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I Don't Know Any Professionals! How Do I Network?
You've heard that old adage, "It's not what you know, but who you know." That's a simple way of saying that many people succeed based solely on the quality of the names in their address books. But while there is some truth to the adage, it leaves out many realities of job-hunting, especially for people first entering the job market.
First off, let's back up. Why do you need a network? A network can serve many purposes: it can serve as a support group, a source of information, a source of job leads, and as a source of actual business. Your network is your family, your expert sources, your connections to potential employers, and the people with whom you do business.
Now let's go back to that assumption that you don't know anyone professional. Are you sure about that? Maybe you don't have any close personal friends who are already professionals, but you will soon. Even now, you already know many people who are skilled in the ways of the work force, and who can help you get a good start.
* Your parents and relatives. They might not be able to help you directly (nepotism is a terrible way to start a career), but they might know people who can help you. Ask for introductions.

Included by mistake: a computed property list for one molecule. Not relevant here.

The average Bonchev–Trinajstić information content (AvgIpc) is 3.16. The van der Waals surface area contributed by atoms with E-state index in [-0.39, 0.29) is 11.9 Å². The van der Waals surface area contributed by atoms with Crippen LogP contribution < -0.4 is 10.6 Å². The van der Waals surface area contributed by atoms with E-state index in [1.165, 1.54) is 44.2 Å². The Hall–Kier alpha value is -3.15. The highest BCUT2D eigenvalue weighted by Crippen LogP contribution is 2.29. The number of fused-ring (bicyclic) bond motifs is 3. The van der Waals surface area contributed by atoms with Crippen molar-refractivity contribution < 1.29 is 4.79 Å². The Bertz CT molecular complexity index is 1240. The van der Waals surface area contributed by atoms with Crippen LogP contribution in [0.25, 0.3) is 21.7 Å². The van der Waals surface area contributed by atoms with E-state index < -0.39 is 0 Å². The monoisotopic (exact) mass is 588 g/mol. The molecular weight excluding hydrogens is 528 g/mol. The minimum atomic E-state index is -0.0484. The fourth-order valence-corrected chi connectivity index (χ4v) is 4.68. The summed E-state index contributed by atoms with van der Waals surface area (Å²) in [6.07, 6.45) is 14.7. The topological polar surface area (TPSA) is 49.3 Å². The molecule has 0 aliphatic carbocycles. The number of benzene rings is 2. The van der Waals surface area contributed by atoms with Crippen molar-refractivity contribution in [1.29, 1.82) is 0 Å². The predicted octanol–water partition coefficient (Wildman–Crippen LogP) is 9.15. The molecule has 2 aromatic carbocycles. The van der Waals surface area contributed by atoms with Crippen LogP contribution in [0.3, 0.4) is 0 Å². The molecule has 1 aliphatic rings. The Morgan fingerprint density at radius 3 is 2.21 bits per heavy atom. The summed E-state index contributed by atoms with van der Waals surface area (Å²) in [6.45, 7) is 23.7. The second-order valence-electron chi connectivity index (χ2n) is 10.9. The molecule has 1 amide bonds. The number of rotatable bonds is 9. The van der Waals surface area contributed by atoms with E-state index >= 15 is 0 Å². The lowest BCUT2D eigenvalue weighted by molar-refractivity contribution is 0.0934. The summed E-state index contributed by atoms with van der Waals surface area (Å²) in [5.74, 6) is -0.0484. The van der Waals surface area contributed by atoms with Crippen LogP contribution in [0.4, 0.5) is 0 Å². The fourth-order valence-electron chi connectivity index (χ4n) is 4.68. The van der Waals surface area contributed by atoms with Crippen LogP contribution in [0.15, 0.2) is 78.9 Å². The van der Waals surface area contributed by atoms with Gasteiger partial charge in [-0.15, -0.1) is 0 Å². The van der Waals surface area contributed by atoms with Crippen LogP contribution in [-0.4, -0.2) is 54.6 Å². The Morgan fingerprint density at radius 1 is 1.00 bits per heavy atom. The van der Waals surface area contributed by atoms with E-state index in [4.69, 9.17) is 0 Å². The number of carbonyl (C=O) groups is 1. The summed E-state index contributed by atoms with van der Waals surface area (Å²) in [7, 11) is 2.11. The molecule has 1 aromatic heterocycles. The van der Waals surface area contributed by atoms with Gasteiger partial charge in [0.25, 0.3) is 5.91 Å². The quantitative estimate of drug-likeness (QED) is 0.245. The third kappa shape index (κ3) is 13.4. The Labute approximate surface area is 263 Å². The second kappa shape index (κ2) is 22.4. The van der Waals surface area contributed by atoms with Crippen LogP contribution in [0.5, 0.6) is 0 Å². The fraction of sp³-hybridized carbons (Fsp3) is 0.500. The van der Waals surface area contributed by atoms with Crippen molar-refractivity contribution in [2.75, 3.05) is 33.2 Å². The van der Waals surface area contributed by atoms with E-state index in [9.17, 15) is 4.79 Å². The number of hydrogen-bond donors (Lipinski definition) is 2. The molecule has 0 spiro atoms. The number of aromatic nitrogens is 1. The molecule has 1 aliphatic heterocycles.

* Your neighbors. You've grown up next to these people for years, and that kindly Mr. Rogers down the street could help you get into television if you talk to him.
* Your teachers and professors. Educators get besieged by requests for recommendations, but if you have a good relationship with any of them, build upon it. Also, think about guest speakers or lecturers you may have heard while you were in school. Write them and see if they write back.
* Old bosses from part-time jobs. If you worked a dead-end job in high-school or college, you may be surprised to find out how and where your old boss has moved on. Keep in touch.
* The people you interview with, even if you don't get the job. Keep in touch. They might think of you later.
* Your friends getting into the job market. Now is the time to get in touch and turn those college friendships into a professional network. Because, as they climb, you'll both find opportunities to help each other.
You can also generate new professional contacts online and in your community. If you read about someone who sounds interesting, reach out and make contact. Show that you've got a good mind and a good personality. You never know where that will go.
The real work begins once you get started in the job force. The best professional contacts will probably be developed in the context of your job. Maintain good records of who you meet, the context in which you met them, and what they do. Find reasons to keep in touch with the best of them. Join a professional social networking site like LinkedIn to help maintain your network, and maybe even to show it off.
Your network will serve different purposes throughout your professional life. It will also change over time. Your network will build, and be refined, and sometimes break down. But it may also be the lifeblood of your career.
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